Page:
The switching element is turned on by the switch control signal at an H level, whereby both ends of the switching element are electrically connected and the switching element is in a conducting state. The switching element is turned off by the switch control signal at an L level, whereby both ends of the switching element are electrically disconnected and the switching element is in a nonconducting state.

The switch control signals S1, S3, . . . , and S9 are set at an H level in the first period, and set at an L level in the second period. The switch control signals S2, S4, . . . , and S10 are set at an L level in the first period, and set at an H level in the second period. The switching elements are switch-controlled in this manner so that one of the r-th switching element SWr and the (r+1)th switching element SW(r+1) is turned on.

It is preferable that the switching elements be switch-controlled so that a period in which the r-th switching element SWr and the (r+1)th switching element SW(r+1) are turned on at the same time does not exist. This is because current consumption is increased due to shoot-through current if the r-th switching element SWr and the (r+1)th switching element SW(r+1) are turned on at the same time. In FIG. 4, the second period is a period immediately after the first period. However, the present invention is not limited thereto. For example, the second period may start when a predetermined period has elapsed after the first period. It suffices that the second period start after the first period has elapsed.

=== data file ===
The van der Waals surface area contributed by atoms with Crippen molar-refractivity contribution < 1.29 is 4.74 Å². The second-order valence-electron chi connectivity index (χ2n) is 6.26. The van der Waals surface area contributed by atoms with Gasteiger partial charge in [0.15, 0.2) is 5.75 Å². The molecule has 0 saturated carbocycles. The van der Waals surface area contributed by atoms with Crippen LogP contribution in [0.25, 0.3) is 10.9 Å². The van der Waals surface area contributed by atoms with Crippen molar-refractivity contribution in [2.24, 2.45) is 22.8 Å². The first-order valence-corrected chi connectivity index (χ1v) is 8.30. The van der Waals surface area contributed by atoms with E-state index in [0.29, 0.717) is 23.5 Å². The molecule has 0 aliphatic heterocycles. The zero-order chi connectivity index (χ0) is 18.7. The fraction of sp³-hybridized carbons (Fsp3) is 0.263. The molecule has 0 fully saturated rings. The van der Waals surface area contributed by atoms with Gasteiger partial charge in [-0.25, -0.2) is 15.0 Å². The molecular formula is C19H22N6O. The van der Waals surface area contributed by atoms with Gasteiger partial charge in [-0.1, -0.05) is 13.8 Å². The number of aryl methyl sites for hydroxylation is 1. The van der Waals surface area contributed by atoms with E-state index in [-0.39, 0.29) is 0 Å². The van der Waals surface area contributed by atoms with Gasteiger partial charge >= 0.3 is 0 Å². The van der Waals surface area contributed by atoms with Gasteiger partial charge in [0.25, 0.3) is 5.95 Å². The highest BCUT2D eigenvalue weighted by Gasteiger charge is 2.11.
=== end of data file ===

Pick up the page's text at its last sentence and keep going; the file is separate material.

The operation of the first circuit 20 shown in FIG. 3 is described below with reference to FIGS. 5A and 5B taking the case where M is five (when multiplying voltage five times) as an example.

FIG. 5A schematically shows a switching state of the first circuit 20 shown in FIG. 3 in the first period. FIG. 5B schematically shows a switching state of the first circuit 20 shown in FIG. 3 in the second period.